Apr 9, 2015

The Worst Spot in Paris: Philou


In every city, there are plenty of places where you'd rather not spend much time. But there's always one you'd rather never, ever see: the inside of the children's emergency room. And yet, like most parents at one time or another, I find myself there with one of my children.

Luckily, it's a light enough emergency that none of us will be wringing our hands -- especially not Pippa herself, since it's her hand that's injured. None of you who have ever done -- or seen -- gymnastics will be surprised that she got it training in the gym.

In the grand scheme of things, it's not a horrible one, though the timing sure stinks: she was feeling completely fired up about making it to the Zone competition (passing through Paris as champions, and squeaking by Regionals at 4th place to advance to Zone) and was, for the first time this year, actually looking forward to competing her beam routine (she's been killing it in practice). All was well until she fell forwards yesterday afternoon after landing a new trick -- a forward layout (a front flip in stretched-out position) -- and heard, and felt, her thumb go "crack!"

We head straight to Necker, the Children's Hospital of Paris, a place I've happily avoided for the past few years. Arriving just after 6pm, I am warned that there's only one orthopedic doctor on duty and that it will be a while. Naturally, we had intended to go straight home for dinner, so I have no books, no games, no snacks, and not even an iPhone (I still have a dumb old flip phone) or iPad. The hospital cafeteria is closed, and there is no food to be had.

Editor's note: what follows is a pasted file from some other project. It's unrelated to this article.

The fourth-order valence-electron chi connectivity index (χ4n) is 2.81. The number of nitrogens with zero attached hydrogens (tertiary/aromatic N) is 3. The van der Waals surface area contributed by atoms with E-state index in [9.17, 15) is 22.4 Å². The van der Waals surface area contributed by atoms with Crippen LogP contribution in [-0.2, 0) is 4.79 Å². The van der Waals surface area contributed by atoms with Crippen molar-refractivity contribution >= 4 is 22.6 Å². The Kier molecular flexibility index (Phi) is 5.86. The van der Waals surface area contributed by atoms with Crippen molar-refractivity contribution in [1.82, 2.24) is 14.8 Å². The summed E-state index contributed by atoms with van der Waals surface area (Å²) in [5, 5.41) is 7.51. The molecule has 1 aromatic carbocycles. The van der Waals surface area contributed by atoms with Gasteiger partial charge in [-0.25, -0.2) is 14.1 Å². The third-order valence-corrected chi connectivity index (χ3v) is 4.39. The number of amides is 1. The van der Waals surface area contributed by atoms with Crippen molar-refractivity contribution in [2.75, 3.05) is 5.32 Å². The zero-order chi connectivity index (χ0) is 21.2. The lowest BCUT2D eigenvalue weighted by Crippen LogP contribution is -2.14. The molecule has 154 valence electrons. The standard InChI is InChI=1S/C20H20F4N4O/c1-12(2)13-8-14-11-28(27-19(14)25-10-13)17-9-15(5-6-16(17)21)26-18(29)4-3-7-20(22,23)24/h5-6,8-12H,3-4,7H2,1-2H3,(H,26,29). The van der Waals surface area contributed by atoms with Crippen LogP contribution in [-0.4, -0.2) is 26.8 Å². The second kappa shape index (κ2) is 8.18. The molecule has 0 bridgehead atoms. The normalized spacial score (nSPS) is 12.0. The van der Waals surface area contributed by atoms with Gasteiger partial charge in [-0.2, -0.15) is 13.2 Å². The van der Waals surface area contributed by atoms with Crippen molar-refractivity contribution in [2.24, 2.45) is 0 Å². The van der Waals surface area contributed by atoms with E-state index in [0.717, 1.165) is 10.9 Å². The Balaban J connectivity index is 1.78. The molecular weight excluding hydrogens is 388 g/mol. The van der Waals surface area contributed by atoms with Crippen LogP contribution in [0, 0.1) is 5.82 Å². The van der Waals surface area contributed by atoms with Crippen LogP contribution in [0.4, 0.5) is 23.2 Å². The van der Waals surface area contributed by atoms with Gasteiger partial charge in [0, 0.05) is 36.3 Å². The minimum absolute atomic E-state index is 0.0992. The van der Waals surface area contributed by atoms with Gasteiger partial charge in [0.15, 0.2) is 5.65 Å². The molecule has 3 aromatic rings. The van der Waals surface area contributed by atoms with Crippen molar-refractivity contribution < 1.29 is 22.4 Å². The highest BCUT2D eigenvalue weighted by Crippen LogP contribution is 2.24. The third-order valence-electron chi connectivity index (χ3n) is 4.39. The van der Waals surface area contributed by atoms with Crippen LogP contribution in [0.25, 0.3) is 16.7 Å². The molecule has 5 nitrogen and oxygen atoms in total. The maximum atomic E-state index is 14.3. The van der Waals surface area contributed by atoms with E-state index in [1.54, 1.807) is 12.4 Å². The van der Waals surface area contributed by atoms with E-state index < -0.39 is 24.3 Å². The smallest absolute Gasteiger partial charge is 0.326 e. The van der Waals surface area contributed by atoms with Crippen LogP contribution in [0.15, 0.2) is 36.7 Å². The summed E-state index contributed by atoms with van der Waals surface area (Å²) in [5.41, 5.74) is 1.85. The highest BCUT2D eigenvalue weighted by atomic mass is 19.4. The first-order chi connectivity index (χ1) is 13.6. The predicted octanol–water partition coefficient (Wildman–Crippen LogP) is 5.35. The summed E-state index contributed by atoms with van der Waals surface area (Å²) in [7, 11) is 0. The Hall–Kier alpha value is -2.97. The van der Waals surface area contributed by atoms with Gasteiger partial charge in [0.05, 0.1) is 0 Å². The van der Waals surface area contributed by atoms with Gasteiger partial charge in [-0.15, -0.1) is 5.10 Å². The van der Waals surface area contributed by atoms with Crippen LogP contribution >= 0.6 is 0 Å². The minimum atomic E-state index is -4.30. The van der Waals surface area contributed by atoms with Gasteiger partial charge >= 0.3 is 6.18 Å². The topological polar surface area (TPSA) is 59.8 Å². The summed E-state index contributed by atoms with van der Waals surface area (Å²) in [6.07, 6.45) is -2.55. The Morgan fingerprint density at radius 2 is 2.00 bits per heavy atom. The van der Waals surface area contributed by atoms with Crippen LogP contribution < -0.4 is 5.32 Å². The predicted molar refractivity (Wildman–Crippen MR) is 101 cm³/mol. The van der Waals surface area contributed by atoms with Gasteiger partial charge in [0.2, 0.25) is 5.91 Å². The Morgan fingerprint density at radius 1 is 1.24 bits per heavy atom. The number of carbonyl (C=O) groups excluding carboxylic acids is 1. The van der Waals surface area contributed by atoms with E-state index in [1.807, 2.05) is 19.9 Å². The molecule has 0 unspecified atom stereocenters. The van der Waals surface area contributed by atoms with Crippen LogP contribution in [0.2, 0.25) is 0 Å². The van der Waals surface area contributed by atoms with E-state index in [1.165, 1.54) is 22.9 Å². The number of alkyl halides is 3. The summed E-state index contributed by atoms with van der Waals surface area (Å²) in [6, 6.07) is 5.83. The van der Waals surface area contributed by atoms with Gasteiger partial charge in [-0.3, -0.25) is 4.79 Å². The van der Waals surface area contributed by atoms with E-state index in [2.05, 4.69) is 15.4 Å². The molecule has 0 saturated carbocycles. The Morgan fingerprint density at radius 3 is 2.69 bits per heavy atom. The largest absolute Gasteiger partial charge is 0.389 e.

We are there around three hours, waiting, bored, and hungry. No matter how many times or who I ask, I cannot get ice for Pippa's thumb, which is swelling before our eyes. It appears they simply do not have or provide ice in this hospital. I end up buying a cold can of orange juice from the vending machine so she can cool off her hand. The bonus is she has something to drink once the cold wears off. During that time, we see a doctor, get an X-ray.

We get there by metro, since Pippa's legs are working just fine, and it's a quick ride, but while we are there, two older girls from the same gym -- also elite competitors who are supposed to be at their own Zone meet this weekend -- arrive in the same ambulance having injured a knee and a shin doing the same trick (a layout flip with a twist and a half) five minutes apart from each other. Not such a good day for their gym, or their elite teams.

Finally around 9:45pm, we are called in to the "Salle de Plâtre" ("the Plaster Room") to get the results from the doctor. Naturally, this is the exact moment at which he is called in for emergency surgery, and we are told it will be at least two or more hours, and that we will be waiting in this tiny room till sometime well after midnight. Since our emergency is a mobile kind, we sign ourselves out with the X-rays and go home for a good night sleep.